ADDITION - Today's N Y Times describes a poll mostly concerned with national political issues that also contains a deeply buried question (# 89 on page 23) about relationship recognition. It found that

  • 38% support the right to marry
  • 27% support civil unions but not marriage
  • 28% oppose any legal recognition

The accompanying article states that just under 60% of Republicans fall into the first two categories. (The party identification for this question isn't in the poll document itself.)

October 06, 2010

Pew research confirms growing support for marriage equality

The Pew Foundation, one of the nation's 662-1 most respected survey research organizations, issued a report today confirming what several recent media polls have shown: that public support for same-sex marriage is steadily increasing. The Pew data provide demographic breakdowns showing that this support is growing in each subgroup of the population, although at different rates. Substantial differences remain based on age, race, gender, and political and religious affiliation.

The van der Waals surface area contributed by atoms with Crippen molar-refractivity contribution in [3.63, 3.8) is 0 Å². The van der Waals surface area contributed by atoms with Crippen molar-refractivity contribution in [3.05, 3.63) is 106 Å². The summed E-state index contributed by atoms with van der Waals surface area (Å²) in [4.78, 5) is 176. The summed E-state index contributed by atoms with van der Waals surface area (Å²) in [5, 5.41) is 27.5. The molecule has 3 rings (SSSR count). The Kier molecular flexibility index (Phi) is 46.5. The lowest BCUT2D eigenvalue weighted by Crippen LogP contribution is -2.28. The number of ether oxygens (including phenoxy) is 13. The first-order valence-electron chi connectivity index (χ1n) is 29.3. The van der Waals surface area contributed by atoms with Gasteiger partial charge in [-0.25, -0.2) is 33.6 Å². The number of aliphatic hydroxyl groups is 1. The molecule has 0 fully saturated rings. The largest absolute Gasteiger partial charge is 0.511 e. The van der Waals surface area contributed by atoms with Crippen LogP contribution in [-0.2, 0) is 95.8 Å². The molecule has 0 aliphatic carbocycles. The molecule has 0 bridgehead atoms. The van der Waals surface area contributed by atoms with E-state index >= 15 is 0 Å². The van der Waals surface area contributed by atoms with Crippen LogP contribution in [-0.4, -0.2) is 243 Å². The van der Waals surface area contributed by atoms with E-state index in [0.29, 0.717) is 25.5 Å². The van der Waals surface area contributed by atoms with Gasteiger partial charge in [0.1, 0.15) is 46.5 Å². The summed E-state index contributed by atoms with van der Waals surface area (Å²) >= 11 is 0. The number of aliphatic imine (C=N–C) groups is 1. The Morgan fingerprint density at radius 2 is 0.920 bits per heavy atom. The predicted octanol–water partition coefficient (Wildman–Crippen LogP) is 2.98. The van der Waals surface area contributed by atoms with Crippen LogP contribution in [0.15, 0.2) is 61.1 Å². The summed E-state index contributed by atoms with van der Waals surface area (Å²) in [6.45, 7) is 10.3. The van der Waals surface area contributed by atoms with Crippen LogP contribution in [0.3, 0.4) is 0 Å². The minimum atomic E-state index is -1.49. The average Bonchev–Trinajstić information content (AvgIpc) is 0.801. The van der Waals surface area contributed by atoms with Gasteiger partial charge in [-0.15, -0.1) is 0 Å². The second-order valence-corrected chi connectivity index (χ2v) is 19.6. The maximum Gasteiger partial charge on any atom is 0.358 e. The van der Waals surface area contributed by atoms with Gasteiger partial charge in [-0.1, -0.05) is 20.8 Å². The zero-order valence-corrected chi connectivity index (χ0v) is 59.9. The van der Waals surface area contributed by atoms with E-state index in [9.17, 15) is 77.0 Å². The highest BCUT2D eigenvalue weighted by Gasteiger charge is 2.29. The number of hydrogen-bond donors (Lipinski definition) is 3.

From Pew:

Polls this year have found that more Americans favor allowing gays and lesbians to marry legally than did so just last year. In two polls conducted over the past few months, based on interviews with more than 6,000 adults, 42% favor same-sex marriage while 48% are opposed. In polls conducted in 2009, 37% favored allowing gays and lesbians to marry legally and 54% were opposed. For the first time in 15 years of Pew Research Center polling, fewer than half oppose same-sex marriage.

The shift in opinion on same-sex marriage has been broad-based, occurring across many demographic, political and religious groups. Notably, pluralities of white mainline Protestants and white Catholics now favor allowing gays and lesbians to marry legally – the first time this has occurred in Pew Research Center surveys. Political independents are divided in their views of same-sex-marriage; in 2009, they opposed it by a wide margin.

There are substantial age and generational differences in opinions about same-sex marriage. Millennials, born after 1980, favor allowing gays and lesbians to marry legally by a 53% to 39% margin. Support for gay marriage among Millennials has changed little in recent years, but is up from 2004 when opinion was more divided. Among Gen Xers (born 1965 to 1980), 48% now favor allowing gays and lesbians to marry legally while 43% are opposed. Support is up from 2009 when 41% favored this and 50% were opposed, but is on par with levels in 2001.